The Pre-eminent SuperBlogger of This Sailing Genre, Tillerman, today wrote about his outstanding light air sailing techniques. Some poppycock about sitting on the low side, remaining still, sensing the Force, illegal kinetics, hidden fans, and superior local knowledge. And, when all else fails, carry a paddle.
The paddle part cracks me up as I have sitting forlornly in my V-Berth one paddle, never used as far as I can tell. Both of my daughter's El Toros come equipped with Standard Regulation PingPong Paddles, neither of which have seen saltwater in anger.
And it's not just because my boat has an engine or that sculling is faster than paddling but because of a Merit 25 I used to crew on. This particular boat carried an underpowered outboard to get out to the race course but it was stowed below in a manner completely unresponsive to retrieval apres-race.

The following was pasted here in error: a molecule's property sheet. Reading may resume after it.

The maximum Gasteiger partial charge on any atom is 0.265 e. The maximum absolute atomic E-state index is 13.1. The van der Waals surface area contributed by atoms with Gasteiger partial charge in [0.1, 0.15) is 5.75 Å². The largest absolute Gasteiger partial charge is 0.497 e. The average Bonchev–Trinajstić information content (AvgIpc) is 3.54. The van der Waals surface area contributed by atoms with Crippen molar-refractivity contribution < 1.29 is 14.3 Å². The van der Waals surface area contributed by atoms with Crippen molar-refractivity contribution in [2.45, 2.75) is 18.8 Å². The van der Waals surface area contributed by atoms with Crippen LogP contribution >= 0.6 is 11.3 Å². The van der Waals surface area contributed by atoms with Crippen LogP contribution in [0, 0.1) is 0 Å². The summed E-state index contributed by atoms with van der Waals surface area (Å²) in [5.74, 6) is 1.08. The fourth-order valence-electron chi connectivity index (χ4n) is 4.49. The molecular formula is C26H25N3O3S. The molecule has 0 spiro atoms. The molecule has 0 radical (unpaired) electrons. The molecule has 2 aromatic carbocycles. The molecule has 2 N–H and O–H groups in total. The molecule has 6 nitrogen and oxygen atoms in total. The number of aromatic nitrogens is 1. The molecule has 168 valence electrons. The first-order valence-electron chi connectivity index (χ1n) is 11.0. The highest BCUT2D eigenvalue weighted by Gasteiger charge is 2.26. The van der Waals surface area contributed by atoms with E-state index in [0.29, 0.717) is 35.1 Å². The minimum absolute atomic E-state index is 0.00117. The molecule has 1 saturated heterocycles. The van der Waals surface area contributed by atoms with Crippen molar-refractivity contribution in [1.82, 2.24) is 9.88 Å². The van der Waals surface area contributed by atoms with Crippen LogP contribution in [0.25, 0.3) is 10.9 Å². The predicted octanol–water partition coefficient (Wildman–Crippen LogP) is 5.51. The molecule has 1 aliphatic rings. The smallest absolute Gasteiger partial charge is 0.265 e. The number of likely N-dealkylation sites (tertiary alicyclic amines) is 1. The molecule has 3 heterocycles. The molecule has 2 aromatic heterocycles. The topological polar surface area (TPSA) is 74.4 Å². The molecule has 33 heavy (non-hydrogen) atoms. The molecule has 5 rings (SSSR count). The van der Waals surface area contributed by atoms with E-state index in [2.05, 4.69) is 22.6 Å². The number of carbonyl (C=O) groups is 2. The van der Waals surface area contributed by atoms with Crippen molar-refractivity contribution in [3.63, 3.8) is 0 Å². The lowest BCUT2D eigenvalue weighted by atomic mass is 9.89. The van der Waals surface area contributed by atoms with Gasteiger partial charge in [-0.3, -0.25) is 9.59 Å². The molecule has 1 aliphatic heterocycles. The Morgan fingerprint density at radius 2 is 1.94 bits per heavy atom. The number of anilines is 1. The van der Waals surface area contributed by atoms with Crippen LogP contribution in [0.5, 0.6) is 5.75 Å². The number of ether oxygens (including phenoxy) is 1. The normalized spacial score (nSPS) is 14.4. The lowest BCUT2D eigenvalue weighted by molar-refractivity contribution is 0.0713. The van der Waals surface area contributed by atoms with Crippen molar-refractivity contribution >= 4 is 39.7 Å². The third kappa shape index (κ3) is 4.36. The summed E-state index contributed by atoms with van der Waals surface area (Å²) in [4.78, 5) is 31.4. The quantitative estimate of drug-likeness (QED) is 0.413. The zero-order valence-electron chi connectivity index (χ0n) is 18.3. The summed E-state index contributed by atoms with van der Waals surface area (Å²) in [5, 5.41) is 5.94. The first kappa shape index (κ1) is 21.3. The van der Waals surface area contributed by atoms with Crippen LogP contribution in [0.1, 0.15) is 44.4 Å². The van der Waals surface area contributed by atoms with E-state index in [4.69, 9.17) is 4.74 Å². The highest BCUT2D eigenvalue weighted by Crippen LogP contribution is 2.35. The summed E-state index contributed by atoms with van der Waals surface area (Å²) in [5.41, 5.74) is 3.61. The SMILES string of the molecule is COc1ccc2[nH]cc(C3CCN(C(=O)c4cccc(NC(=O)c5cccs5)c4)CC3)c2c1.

So we sailed back to the slip. But the slip was completely unconducive to sailing into so we dropped the sails, took a series of sharp turns trying to maintain momentum through the labryinth of O-dock and just prayed that we'd have enough juice left to make it to the slip. But we never did.
So, the crewmembers with the longest arms were shanghai'd into rowing duty. And I was usually in this job. After a long day racing who the heck wants to row a keelboat upwind into the freakin' Berkeley Typhoons? Not me.
Some days when I wonder why I have a 7000 pound beast of a keelboat instead of some sleek ULDB sportboat, I just have to remember that those peoples' obsessive compulsion to shed weight means they carry carbon paddles to get back to the slip and I just don't want to deal with that.